Helen Rosenberg

"Zachor, remember. Never forget what we went through."

Name at birth
Chana Rosenwasser
Date of birth
Where were you born?
Where did you grow up?
Brod Nad Irshava, Czechoslovakia
Name of father, occupation
Yoseph Rosenwasser, Farmer
Maiden name of mother, occupation
Leah Abramovitch, Homemaker
Immediate family (names, birth order)
Parents, Abraham, Simcha, Sara, Bela, Chana, and four others
How many in entire extended family?
Large extended family
Who survived the Holocaust?
Just me
My family was farmers.  We had animals and fruit trees.  My father used to make Slivovitz (a strong brandy made from plums).  My father was in the Czech army, had a limp.  I loved my mother very, very dearly.  When I was a young girl, I went to Budapest and learned to become a seamstress.
My mother was taken away from me at the train station and put on a cattle car.  I worked together with my sister in a German munitions factory finding the bullets that wouldn’t fire.  My sister had dysentery and fouled herself while she was working.  She was beaten to death on the spot with a rifle butt by a German Nazi guard.
I was in the ghetto of Mukacevo and in the concentration camps; Auschwitz, Bergen-Belsen, and Salzwedel, and was liberated by American soldiers at Buchenwald.  
When I arrived at Auschwitz, they took my clothes from me, they gave me one dress and they cut off my hair.  I was given a tattoo.  One held my arm, the other did the work.  Blood was all over.
I knew we were being liberated because I recognized the American flag from school.  I returned home in the hope of finding my family.  I found our home though was occupied by some local people from the village.  I found no one from my family.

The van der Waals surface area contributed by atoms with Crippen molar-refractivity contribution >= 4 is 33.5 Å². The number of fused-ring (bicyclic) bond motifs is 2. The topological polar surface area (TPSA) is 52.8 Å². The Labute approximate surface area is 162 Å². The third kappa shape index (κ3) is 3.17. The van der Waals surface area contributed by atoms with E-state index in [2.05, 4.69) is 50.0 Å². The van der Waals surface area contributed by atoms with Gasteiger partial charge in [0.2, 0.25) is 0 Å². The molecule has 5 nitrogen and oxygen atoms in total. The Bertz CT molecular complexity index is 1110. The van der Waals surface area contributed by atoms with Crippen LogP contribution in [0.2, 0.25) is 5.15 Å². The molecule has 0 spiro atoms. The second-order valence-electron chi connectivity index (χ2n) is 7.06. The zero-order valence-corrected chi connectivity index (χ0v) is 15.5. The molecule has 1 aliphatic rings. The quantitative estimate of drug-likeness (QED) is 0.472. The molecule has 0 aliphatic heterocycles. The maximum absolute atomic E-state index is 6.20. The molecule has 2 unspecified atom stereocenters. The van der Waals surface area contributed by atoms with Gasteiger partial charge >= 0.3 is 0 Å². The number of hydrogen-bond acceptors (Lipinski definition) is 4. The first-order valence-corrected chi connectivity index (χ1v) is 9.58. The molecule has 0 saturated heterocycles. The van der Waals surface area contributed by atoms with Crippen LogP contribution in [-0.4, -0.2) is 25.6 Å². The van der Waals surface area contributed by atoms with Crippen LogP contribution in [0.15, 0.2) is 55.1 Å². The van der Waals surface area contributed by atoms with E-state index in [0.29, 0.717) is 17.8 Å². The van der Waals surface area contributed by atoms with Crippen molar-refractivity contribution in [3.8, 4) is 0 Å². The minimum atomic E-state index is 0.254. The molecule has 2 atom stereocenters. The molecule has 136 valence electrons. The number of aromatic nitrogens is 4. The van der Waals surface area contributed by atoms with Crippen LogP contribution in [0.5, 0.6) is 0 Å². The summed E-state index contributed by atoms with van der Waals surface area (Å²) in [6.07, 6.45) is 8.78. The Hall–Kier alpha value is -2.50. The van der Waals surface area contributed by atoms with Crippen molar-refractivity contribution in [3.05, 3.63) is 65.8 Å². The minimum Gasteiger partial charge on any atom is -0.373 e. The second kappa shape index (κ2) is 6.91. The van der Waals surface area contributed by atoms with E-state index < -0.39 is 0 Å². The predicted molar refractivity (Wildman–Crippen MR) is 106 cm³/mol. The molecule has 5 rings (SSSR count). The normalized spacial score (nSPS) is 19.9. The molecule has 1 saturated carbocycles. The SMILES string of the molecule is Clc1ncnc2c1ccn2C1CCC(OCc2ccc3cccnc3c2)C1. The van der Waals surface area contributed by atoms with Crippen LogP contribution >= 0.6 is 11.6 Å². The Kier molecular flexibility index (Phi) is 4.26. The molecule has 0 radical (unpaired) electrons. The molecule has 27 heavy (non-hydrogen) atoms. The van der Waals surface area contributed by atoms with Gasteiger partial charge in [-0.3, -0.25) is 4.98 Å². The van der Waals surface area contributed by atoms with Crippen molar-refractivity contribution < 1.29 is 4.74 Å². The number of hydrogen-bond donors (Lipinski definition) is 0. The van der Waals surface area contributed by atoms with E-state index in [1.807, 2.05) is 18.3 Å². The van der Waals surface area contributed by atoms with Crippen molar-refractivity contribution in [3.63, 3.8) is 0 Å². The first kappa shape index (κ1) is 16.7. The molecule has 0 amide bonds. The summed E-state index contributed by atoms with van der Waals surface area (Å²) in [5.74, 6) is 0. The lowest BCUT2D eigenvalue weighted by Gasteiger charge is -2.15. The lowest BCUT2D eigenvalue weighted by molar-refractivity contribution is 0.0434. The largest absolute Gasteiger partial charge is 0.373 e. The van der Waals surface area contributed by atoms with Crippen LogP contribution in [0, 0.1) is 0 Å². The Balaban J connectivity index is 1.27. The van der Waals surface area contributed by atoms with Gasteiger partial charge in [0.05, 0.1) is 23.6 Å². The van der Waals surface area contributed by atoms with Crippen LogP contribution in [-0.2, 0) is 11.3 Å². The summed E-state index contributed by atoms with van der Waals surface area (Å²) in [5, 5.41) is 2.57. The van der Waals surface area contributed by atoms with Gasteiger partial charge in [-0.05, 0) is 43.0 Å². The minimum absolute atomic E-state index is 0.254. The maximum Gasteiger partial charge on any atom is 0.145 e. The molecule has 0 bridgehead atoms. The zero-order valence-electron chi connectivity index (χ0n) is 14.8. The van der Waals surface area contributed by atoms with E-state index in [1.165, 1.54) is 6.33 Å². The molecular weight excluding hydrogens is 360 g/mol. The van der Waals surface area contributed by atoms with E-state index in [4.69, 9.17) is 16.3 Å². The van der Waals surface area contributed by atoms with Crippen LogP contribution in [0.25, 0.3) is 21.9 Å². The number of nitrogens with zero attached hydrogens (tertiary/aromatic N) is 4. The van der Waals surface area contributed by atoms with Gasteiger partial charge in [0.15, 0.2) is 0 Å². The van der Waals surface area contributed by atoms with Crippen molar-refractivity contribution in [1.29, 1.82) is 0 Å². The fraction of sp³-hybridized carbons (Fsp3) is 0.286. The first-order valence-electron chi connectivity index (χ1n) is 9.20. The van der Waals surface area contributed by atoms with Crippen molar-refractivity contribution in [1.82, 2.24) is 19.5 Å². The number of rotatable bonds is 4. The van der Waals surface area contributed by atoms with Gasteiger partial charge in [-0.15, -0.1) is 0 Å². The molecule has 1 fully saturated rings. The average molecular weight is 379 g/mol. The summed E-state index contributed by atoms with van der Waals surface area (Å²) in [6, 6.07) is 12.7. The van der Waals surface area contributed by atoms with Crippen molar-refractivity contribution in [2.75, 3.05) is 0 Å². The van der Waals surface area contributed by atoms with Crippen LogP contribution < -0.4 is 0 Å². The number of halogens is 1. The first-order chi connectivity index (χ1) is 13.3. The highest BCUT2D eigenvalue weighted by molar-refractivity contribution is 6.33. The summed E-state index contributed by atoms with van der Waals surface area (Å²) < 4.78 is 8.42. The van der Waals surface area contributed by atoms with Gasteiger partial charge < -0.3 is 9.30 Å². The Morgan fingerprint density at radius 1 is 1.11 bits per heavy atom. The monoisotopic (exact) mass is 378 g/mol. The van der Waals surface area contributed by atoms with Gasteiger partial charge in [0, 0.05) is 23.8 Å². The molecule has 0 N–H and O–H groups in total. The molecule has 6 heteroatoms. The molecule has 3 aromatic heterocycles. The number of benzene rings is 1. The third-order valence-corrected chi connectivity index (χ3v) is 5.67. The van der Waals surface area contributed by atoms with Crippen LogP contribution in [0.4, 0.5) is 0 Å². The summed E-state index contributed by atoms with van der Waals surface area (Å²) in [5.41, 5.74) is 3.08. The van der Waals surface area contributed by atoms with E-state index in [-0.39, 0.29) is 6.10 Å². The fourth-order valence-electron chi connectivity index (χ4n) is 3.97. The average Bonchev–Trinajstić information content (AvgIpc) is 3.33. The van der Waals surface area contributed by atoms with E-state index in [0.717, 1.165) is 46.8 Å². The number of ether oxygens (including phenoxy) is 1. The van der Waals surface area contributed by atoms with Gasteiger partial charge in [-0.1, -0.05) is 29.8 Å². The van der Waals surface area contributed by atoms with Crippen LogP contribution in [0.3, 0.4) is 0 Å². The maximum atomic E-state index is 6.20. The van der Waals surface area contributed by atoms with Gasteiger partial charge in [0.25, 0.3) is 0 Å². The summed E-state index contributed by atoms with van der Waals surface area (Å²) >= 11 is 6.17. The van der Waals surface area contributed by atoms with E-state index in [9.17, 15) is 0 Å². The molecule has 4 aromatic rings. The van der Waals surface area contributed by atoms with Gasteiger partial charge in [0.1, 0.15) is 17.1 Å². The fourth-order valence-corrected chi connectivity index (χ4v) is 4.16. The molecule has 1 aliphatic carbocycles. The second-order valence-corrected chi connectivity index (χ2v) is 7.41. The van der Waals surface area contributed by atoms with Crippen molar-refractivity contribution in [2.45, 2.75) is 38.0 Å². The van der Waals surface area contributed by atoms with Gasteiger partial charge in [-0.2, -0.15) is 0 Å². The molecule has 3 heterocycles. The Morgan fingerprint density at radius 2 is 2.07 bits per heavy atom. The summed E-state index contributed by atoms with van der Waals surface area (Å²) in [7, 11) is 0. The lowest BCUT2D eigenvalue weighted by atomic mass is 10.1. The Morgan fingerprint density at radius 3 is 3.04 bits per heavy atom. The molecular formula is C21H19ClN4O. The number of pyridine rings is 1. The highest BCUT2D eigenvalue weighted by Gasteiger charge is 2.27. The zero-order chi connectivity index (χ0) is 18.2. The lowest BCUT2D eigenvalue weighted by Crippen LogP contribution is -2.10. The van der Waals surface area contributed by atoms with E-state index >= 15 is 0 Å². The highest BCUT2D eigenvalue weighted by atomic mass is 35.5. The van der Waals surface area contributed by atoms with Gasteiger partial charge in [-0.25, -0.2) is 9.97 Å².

I went to a Displaced Person’s (DP) camp called New Palestina outside of Salzburg, Austria.  
I met my husband, David Isaac Rosenberg in the DP camp; he was an Auschwitz survivor also.  We were married on June 25, 1946.  My son was born exactly one year later, June 25, 1947 in a hospital in Salzburg.
We emigrated to the United Stated in 1949 arriving in Boston.  We crossed the Atlantic on board a converted US Navy signal ship called the USS Flasher.  From there we went to New York briefly because I had friends there.  We finally settled in Chicago because that’s where my husband had family; they had sponsored us to come to the United States.  My daughter Ruchie was born in Chicago in 1949.
I worked as a seamstress in a couple of sweatshops.  My husband worked as a Mashgiach in a slaughterhouse.  He was fired because he was too strict in deciding what a kosher animal was and what was not.  He then swept floors for retail stores on Maxwell Street.  He finally went to work as a Shamas in a funeral parlor.  He did Taharos and sewed the Tachrichim.  He became an administrator there. 
My husband died of cancer at the age 46; I was 38 years old with two children.  I continued to work as a seamstress to feed my family along with my husband’s social security.
Name of Ghetto(s)
Name of Concentration / Labor Camp(s)
What DP Camp were you after the war?
Yes, in New Palestina outside of Salzburg, Austria
Where did you go after being liberated?
First back home and then to DP camp
When did you come to the United States?
Where did you settle?
Chicago, Illinois
Occupation after the war
When and where were you married?
June 25, 1946 near Salzburg, Austria
David Isaac Rosenberg, Jewish funeral home administrator
Joseph Rosenberg, commercial real-estate and Ruchie Weisberg, mother, Hebrew school teacher
Seven grandchildren and nine great-grandchildren
What do you think helped you to survive?
I worked, I was young. I wanted to see my family again. I felt I was a Jew and I cannot die like that, I wanted to survive and tell the story. I wanted to live. I’m a very strong-willed person. On Passover in the concentration camp, I did not eat bread until the end of the eight day holiday.
What message would you like to leave for future generations?
Zachor, remember. Never forget what we went through.
Charles Silow
Interview date:

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